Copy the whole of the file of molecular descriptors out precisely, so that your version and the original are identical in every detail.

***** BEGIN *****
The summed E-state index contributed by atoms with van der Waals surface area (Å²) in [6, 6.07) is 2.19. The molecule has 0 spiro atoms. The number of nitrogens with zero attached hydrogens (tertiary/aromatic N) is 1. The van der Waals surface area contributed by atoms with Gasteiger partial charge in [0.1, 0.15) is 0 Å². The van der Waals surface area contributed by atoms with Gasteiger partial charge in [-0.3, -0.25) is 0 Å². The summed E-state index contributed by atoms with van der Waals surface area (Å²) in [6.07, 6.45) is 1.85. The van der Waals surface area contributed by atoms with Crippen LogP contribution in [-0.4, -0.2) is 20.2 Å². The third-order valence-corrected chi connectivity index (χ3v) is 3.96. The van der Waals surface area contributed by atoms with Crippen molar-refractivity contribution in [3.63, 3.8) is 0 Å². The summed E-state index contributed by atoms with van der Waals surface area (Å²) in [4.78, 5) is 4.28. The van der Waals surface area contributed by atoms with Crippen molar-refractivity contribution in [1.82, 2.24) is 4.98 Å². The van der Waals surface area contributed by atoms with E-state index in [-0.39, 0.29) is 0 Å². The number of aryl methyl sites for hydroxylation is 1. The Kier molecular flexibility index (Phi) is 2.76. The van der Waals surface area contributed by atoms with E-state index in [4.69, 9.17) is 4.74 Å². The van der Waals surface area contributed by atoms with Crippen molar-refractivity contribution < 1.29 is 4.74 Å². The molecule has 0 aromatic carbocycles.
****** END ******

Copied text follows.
The summed E-state index contributed by atoms with van der Waals surface area (Å²) in [6, 6.07) is 2.19. The molecule has 0 spiro atoms. The number of nitrogens with zero attached hydrogens (tertiary/aromatic N) is 1. The van der Waals surface area contributed by atoms with Gasteiger partial charge in [0.1, 0.15) is 0 Å². The van der Waals surface area contributed by atoms with Gasteiger partial charge in [-0.3, -0.25) is 0 Å². The summed E-state index contributed by atoms with van der Waals surface area (Å²) in [6.07, 6.45) is 1.85. The van der Waals surface area contributed by atoms with Crippen LogP contribution in [-0.4, -0.2) is 20.2 Å². The third-order valence-corrected chi connectivity index (χ3v) is 3.96. The van der Waals surface area contributed by atoms with Crippen molar-refractivity contribution in [3.63, 3.8) is 0 Å². The summed E-state index contributed by atoms with van der Waals surface area (Å²) in [4.78, 5) is 4.28. The van der Waals surface area contributed by atoms with Crippen molar-refractivity contribution in [1.82, 2.24) is 4.98 Å². The van der Waals surface area contributed by atoms with E-state index in [-0.39, 0.29) is 0 Å². The number of aryl methyl sites for hydroxylation is 1. The Kier molecular flexibility index (Phi) is 2.76. The van der Waals surface area contributed by atoms with E-state index in [4.69, 9.17) is 4.74 Å². The van der Waals surface area contributed by atoms with Crippen molar-refractivity contribution < 1.29 is 4.74 Å². The molecule has 0 aromatic carbocycles.